You may experience side effects associated with the transplant procedure. Most adverse events are caused by the conditioning regimen. The major complications associated with transplantation are:
- Graft failure or rejection
- Veno-occlusive disease
- Graft-versus-host disease
- Disease recurrence
- Short-term side effects
Graft failure or rejection is the failure of marrow recovery to return or the loss of marrow function after the initial period of recovery. It is a relatively rare occurrence, with an incidence of 5% to 15%. If this occurs, your doctor may consider retransplantation.
Infection is the most common side effect of transplantation. Fifty percent of all infections occur in the first four to six weeks following transplantation. Usually, it is bacteria from your skin or gastrointestinal tract that leads to infection. Fever is the main symptom.
Fungal infections occur, but are far less common and account for about 10% to 15% of systemic infection. Symptoms of a fungal infection include a dry, unproductive cough and change in breathing sounds. You may be given fluconazole (an antifungal agent) to prevent infection.
Viral infections can occur too.
Herpes simplex virus
(HSV), which lies dormant in many people, may be reactivated. Other viruses associated with transplantation include
and varicella-zoster virus. You may be given antiviral medicine to help prevent or treat these infections.
To help prevent infection, your healthcare team will likely do the following:
- Maintain a protective environment
- Help you maintain good hygiene
- Frequently monitor your vital signs and perform complete examinations
Interstitial pneumonitis accounts for 40% of transplant deaths. This type of pneumonia usually occurs within the first 100 days of the transplant. Bacterial infections account for 20% to 50% of cases. The most common viral cause is cytomegalovirus. Risk factors for developing interstitial pneumonitis include the following:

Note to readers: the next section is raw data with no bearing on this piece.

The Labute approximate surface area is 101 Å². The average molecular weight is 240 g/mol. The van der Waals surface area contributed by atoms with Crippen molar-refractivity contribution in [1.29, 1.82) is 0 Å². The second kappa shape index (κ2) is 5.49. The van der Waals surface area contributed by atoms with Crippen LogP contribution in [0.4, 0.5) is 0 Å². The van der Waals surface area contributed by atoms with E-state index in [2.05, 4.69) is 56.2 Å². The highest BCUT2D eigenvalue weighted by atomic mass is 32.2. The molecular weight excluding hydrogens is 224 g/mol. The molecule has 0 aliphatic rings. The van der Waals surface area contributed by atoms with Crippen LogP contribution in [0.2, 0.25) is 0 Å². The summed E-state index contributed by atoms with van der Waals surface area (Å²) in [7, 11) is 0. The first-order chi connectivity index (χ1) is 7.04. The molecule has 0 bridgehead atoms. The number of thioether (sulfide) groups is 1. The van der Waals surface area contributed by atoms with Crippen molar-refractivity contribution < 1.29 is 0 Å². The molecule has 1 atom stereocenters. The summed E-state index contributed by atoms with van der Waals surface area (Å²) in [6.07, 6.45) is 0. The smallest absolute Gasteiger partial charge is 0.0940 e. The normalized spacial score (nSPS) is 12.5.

- Use of immunosuppressant drugs.
- Lung damage, which can result from the radiation used in the conditioning regimen.
- Total body irradiation.
- Presence of opportunistic infections—These are infections that take advantage of the fact that the body's normal defenses are compromised. Normally, your immune system would be able to fight these infections.
Symptoms include fever; dry, unproductive cough; and shortness of breath. Pneumonitis is managed with medicines.
Veno-occlusive disease (VOD) is a complication of the conditioning regimen for BMT. It occurs in about 20% of people undergoing allogeneic BMT and 10% of people undergoing autologous BMT. In VOD, there is occlusion (complete blockage) of the central veins of the liver, which results in venous congestion and damage to the liver cells. Symptoms include weight gain, enlarged liver, pain in the upper abdomen, high blood bilirubin levels, and ascites (fluid accumulation in the spaces between the tissues and organs in the abdomen).